Monday, October 18, 2010

54. Jack Kerouac: Manager of the Pittsburgh Plymouths

I needed a literature course one semester in college and after discovering all the other options were taken, had to enroll in a poetry class. Now I was a big reader, always was, but poetry seemed such an elitist indulgence to me. I had never tried or even considered writing a poem before and the thought of taking an entire class in that really scared the hell out of me. What do I write about, flowers and trees, love and longing? Hell, I was from Jersey and we were taught to keep all that stuff to yourself. Fortunately for me, the head of the poetry department at my college was an old beat writer by the name of Joe Carderelli. He was a big, bearded guy, built like a football player, not your stereotypical idea of the anemic poet. For one of my first assignments, I had written a piece about listening to a baseball game on the radio and after I had read it to the class got many blank stares and then comments that no one understood baseball and asking me why I had even written about such a stupid game. I was in art school, a real legit ivy-league art school, and no one was supposed to like sports, let alone write poetry about it. During a break in the class, I went outside to have a smoke and up comes Ol' Joe Carderelli. To have him spend the smoke break talking with you was kind of a unwritten honor only awarded to the students whose work he liked. So Joe walks up, fires up a cigarette and asks me about baseball. What team I followed?, do I go to many games?, did I play?... and then he said something I always remembered: Baseball was the poets' sport. He went on and on talking about the beauty of a centerfielder racing to catch a fly ball, the quiet moment during the time between a pitcher's stretch and throw to the plate. The feeling of indescribable joy walking towards the well-lit stadium before a night game. Over the course of the semester we talked often about baseball and writers who were fans of the game. I knew Hemingway was a life-long White Sox fan and Joe told me that all the beats he palled around with back in the sixties were big fans. The more I immersed myself in poetry, the more writers I found who mention the National Pastime in their work. But the one writer who I think embraced the spirit of baseball more than any others was Jack Kerouac.

One of the most iconic and least understood characters in American literature has got to be Jack Kerouac. Father (or at least the "Fun Uncle") of the hippie generation, counter-culture iconoclast and all-around cool guy, Kerouac's image over the years has been molded and formed to fit the views of pretty much any one's idea of what a social rebel and romantic writer should look and act like. Just like pretty much any 17-year-old art student, I was fascinated by Jack Kerouac's book, "On The Road". There are so many classic scenes in the fast-moving novel that to this day stand out in my mind, and it was the little "moments" that he was able to put words to that really made me a fan of his writing. For instance, he perfectly captured that feeling of expectation and excitement I always got riding the bus through the Lincoln Tunnel from my home in North Jersey on my way to a night out in New York City. In that scene I could almost smell the exhaust, see the dim fluorescent lights that lined the tunnel zip by and get that flurried feeling in my stomach knowing that in a few moments I would emerge into the greatest city in the world, where anything can happen. To me, it is the true measure of success for a writer if they can give a reader that feeling of connection, a familiar bond that makes the words truly have meaning and weight. Jack Kerouac might not have been the best writer in history (his work was called not "writing" but "typing" by Truman Capote), but you can't deny that something in the words he wrote was able to capture the imagination of whole generations. (The jury is still out on what generation, if any Mr. Capote had the most impact on...). There's another great scene in "On The Road" where Kerouac's character, Sal Paradise and his friend Dean Moriarty are trying to simultaneously watch and listen to a bunch of baseball games:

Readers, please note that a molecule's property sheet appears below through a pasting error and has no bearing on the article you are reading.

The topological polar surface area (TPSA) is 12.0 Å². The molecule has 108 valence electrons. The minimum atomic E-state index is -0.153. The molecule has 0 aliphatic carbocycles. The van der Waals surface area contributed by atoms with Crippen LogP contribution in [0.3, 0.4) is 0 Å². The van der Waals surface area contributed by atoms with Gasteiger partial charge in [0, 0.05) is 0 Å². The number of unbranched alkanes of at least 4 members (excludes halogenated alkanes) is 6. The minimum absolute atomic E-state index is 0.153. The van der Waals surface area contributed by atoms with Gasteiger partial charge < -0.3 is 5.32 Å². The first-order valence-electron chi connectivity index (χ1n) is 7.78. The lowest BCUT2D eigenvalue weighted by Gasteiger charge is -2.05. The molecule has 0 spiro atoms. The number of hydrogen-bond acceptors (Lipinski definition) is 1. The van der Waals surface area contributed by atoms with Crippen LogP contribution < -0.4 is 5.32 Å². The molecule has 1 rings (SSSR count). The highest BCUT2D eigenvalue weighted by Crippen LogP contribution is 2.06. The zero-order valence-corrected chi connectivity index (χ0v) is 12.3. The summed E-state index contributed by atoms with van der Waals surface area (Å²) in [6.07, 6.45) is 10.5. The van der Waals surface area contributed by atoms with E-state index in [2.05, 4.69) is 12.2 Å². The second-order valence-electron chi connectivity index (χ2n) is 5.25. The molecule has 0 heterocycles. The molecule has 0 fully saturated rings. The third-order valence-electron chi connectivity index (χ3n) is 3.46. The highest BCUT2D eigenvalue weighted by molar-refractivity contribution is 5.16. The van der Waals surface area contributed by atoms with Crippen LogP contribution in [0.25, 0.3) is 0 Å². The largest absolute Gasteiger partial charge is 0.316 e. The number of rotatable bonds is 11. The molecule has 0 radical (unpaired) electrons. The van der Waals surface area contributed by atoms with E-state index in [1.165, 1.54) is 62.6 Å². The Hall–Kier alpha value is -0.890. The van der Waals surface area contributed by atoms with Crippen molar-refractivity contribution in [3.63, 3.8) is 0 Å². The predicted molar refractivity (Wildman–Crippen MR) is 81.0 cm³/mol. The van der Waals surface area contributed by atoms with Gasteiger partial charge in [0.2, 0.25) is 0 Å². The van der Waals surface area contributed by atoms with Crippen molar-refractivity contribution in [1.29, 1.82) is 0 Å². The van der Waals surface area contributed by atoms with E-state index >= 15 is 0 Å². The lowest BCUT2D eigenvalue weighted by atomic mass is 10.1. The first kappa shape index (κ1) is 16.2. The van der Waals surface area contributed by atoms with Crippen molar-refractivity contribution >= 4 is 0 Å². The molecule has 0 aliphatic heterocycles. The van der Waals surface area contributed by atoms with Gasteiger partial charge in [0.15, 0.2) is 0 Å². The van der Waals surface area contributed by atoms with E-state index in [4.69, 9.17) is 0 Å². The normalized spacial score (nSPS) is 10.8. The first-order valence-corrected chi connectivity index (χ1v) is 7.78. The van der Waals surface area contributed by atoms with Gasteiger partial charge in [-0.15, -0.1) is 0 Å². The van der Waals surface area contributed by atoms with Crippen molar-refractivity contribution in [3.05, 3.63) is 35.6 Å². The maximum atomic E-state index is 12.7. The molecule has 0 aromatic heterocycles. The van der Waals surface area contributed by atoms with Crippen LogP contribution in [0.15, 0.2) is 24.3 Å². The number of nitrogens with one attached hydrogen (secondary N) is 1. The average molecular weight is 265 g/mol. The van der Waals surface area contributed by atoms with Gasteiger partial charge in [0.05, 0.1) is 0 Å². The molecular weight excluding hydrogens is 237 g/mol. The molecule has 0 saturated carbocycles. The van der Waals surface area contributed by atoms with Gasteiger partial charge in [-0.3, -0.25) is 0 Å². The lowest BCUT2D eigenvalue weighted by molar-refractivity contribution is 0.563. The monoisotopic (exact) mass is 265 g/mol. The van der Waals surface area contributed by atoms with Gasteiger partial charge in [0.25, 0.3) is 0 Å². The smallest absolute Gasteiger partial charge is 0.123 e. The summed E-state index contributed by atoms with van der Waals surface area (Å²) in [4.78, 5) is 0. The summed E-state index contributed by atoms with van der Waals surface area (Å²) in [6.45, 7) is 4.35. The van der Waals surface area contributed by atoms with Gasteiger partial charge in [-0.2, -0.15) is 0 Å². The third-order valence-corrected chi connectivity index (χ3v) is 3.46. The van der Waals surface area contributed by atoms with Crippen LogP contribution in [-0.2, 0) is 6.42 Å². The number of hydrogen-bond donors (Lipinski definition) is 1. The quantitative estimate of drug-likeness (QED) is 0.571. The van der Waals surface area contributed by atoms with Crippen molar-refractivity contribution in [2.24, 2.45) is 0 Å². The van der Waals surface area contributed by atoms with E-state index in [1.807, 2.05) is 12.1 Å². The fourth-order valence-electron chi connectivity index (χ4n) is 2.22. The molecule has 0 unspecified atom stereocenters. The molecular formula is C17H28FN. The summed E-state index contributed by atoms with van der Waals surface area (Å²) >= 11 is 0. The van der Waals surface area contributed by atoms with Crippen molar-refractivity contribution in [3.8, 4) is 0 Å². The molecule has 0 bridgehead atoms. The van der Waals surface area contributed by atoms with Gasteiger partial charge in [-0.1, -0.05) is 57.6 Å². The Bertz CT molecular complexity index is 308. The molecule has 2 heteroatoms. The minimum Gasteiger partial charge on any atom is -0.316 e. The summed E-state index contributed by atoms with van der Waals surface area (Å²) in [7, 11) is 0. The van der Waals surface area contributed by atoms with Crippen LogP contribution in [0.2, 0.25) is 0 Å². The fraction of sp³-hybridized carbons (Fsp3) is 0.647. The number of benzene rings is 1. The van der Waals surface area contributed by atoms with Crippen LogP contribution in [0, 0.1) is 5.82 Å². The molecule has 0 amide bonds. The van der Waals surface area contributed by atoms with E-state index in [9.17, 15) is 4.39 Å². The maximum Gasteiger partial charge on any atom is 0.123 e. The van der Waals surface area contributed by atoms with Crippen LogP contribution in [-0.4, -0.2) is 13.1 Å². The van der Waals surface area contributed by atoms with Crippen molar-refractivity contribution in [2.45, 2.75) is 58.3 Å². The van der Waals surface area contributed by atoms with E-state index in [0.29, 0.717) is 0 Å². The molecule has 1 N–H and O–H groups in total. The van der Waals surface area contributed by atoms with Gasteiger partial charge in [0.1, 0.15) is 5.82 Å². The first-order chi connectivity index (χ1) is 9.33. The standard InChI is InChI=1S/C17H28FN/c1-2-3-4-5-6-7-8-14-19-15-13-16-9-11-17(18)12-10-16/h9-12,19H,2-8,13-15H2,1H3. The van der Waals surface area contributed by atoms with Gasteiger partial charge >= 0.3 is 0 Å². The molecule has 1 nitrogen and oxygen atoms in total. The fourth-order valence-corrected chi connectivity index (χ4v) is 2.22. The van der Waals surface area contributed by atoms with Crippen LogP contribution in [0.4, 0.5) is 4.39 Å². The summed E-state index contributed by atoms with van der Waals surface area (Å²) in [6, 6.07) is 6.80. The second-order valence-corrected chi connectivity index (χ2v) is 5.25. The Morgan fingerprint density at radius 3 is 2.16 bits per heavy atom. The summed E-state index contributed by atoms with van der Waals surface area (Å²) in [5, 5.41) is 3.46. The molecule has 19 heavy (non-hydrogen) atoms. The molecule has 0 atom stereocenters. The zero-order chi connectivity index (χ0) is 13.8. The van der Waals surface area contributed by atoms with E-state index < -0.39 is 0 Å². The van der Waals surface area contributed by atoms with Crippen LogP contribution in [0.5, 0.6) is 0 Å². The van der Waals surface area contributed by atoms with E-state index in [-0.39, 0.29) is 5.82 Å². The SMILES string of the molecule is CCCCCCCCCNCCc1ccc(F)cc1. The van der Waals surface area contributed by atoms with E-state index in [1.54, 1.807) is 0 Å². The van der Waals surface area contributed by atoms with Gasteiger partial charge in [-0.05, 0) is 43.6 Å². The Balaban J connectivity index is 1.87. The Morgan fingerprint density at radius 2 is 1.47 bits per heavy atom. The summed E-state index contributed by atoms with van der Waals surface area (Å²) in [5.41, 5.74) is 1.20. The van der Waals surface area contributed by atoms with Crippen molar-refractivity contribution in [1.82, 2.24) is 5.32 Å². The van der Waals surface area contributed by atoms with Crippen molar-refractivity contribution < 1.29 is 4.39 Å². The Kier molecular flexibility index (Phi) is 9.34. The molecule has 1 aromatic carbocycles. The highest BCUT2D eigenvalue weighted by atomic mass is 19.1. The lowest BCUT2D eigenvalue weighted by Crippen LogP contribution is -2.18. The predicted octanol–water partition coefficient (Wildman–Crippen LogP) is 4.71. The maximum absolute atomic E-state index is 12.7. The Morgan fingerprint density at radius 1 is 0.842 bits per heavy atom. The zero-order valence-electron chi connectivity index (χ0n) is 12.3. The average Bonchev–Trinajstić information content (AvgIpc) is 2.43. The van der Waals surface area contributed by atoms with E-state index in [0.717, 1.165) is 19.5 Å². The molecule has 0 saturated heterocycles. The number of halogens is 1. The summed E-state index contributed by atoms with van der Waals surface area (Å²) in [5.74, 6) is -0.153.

"We made a date to meet at my aunt’s house before I left. He came the following Sunday afternoon. I had a television set. We played one ballgame on the TV, another on the radio, and kept switching to a third and kept track of all that was happening every moment. “Remember, Sal (Dean speaking), Hodges is on second in Brooklyn so while the relief pitcher is coming in for the Phillies we’ll switch to Giants-Boston and at the same time notice there DiMaggio has three balls count and the pitcher fiddling with the resin bag, so we quickly find out what happened to Bobby Thomson when we left him with a man on third. Yes!”